This autumn, officials from Jordan's Ministry of Education visited somewhat chillier climes, Minnesota, to help put the finishing touches on what will be the most advanced computerized storage facility for test questions in the Arab world.
Working with a team from Pearson Research and Assessment and Pearson VUE, the electronic testing arm of Pearson, the Jordanians will soon have a version of VUE's CERTS® test development system which has been enhanced to support creation of test items and tests in Arabic - replacing a paper-based exam system. The project began last year when a Pearson team paid a visit to Amman, the Jordanian capital.
"Pearson is funding this, with the idea that this will work for any part of the world," says Lance Blackstone, Pearson VUE's product manager for test development services. "The work we're doing for Arabic will work in Japanese or Russian or other languages. It's a win-win situation."
The CERTS® project for Jordan reflects Pearson's broader business in the Middle East, a region with a young and fast-growing population hungry for information and technology. It's no accident that the latest edition of the Financial Times is a Middle East edition, launched earlier this year.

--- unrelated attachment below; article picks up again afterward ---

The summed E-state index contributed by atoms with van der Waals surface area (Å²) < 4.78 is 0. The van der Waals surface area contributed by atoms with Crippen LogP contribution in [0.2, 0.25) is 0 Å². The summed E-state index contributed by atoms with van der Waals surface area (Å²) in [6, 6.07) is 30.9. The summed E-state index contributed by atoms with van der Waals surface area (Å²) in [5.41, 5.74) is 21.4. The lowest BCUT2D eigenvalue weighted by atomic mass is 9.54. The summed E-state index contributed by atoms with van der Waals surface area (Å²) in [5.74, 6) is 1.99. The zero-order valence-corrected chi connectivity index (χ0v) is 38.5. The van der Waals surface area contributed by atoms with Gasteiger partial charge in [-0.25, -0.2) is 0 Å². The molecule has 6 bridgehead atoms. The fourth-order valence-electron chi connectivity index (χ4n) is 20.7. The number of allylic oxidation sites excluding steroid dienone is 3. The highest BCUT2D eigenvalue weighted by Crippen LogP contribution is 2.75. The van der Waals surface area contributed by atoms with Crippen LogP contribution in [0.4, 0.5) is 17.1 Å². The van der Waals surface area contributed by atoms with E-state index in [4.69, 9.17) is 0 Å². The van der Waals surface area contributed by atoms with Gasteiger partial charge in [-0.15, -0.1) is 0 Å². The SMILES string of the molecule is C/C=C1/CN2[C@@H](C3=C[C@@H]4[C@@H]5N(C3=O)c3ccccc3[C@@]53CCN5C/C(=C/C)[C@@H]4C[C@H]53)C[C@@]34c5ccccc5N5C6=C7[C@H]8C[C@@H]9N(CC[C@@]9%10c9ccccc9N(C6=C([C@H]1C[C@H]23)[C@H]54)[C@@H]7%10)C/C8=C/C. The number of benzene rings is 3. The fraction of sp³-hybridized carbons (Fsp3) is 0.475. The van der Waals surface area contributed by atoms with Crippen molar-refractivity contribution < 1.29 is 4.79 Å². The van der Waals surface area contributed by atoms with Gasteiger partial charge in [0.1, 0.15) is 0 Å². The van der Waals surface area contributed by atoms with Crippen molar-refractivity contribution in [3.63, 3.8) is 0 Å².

The region is important for Pearson because of its impressive economic growth, buttressed by rich oil reserves, its diverse population and its status as a global transport hub that has developed world-class airlines. The Middle East and North Africa region had average economic growth of 5.7 percent in 2007, a 12-year high, while foreign direct investment totalled $30.5 billion, more than half of it to Saudi Arabia, Egypt and United Arab Emirates, says the World Bank.
At the same time, the region's growth confronts policymakers with complex issues such as ensuring adequate infrastructure and public services. "Education is the biggest challenge," Khalid Abdulla-Janahi, the chairman of Bahrain-based Ithmaar Bank and co-chair of the World Economic Forum on the Middle East, told a World Economic Forum meeting in Egypt earlier this year.
In meeting Jordan's need for a state-of-the-art bank of test questions for its school testing program, Pearson is tapping expertise it has developed for a larger market, the U.S., and then adapting it in a way that could serve not only Jordan but other parts of the world. It's a formula that Pearson also applies to textbooks, educational software and other learning tools.